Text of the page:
Samsun (1996)

0.520

0.640

1.160

0.552

Samsun (2006)

0.230

1.010

1.240

0.815

Bilgin et al. (2014a)

0.39♂

0.34♀

0.85♂

0.7♀

1.24♂

1.04♀

0.69♂

0.67♀

This study

0.47

0.69

1.16

0.59

 

Several researchers reported the growth parameters for garfish in Central Black Sea between 56.1 and 79.05, 0.125 and 0.198; -1.42 and -2.25 for L, K and t0, respectively (Samsun, 1995; Samsun et al., 1995, 2006; Polat et al, 2009). Bilgin et al. (2014a) estimated L=81.6, K=0.125 and t0=-2.25 for garfish population in South eastern Black Sea. In this study, estimated von Bertalanffy growth parameters were 55.74, 0.28, -1.68 for L, K and t0, respectively. Although, L in this study is on the small side, our results are consistent with the estimated parameters above. The small maximum recorded length of the garfish sampled in this research could explain relatively the difference. Charnov and Berrigan (1991) argued a negative relationship between the Brody growth coefficient (K) and the maximum asymptotic length. Therefore, comparisons of estimated growth parameters are problematical due to the negative relationship between them. Φ’ indicates the growth performance and the parameter that corresponds to growth rate is suitable for comparisons because of its statistical robustness (Gallucci and Quinn, 2011). The growth performance index values are 2.881, 3.03, 2.86, 3.092 and 2.92 for Samsun (1995), Samsun et al. (1995), (2006), Polat et al. (2009) and Bilgin et al. (2014a), respectively. There is no significantly difference between them and present value of 2.939 (p>0.05).

Mortality rates are important to determine abundance of fish population. The estimated values of mortality and exploitation rates of B.euxini derived from previous researches are shown in Table V. All natural mortality values seem high in Table V. Natural mortality is an outcome of behavioural and life history strategies. It can be affected by environmental changes, food availability and mortality at the spawning grounds. Natural mortality could also rise in some heavily harvested stocks (Jørgensen and Holt, 2013). In the previous studies all of the explotation rates were higher than 0.5 (i.e. over exploited stock). The current findings are in line with past studies indicating that most Mediterranean and Black Sea stocks are over-exploited as the other fish populations in many parts of the world (Vasilakopoulos et al., 2014; Cardinale and Scarcella, 2017; Muhammad et al. 2017).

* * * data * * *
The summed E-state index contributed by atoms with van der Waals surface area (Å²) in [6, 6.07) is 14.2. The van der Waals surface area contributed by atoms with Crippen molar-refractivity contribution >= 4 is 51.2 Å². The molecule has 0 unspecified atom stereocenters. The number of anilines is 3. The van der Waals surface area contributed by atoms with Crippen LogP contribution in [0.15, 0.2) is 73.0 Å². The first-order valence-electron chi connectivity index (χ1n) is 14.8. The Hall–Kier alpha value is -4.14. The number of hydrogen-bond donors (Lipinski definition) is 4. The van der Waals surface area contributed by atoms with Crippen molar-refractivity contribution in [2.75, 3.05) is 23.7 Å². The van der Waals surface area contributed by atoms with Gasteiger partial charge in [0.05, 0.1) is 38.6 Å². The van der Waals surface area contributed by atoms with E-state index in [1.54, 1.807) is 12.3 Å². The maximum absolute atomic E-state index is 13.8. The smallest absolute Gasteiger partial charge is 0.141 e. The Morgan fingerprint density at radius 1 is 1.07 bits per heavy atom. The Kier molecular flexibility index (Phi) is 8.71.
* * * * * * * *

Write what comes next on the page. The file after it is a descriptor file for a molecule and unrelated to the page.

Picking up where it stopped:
The current study revealed that about 68% of the fish caught were of size smaller than the first maturity length. In addition, exploitation rate was found to be higher than optimum. Although our findings should be considered as preliminary due to the short time series of data, they suggest that the garfish stock undergoes high levels of fishing pressure and the adoption of management measures is necessary. Apart from direct fishing control measures aiming to reduce fishing mortality, the establishment of a MLS of 38cm that coincides with the length at first maturity (Samsun et al., 2006) would be also beneficial for the stock.

 

Conclusion

Based on the above discussion, we conclude that the garfish stock undergoes high levels of fishing pressure and the adoption of management measures is necessary. Therefore, we recommend to reduce fishing mortality and the establishment of a MLS for sustainable economic and social benefits from harvesting and conserving productivity of the fish stock.

 

Statement of conflict of interest

Authors have declared no conflict of interest.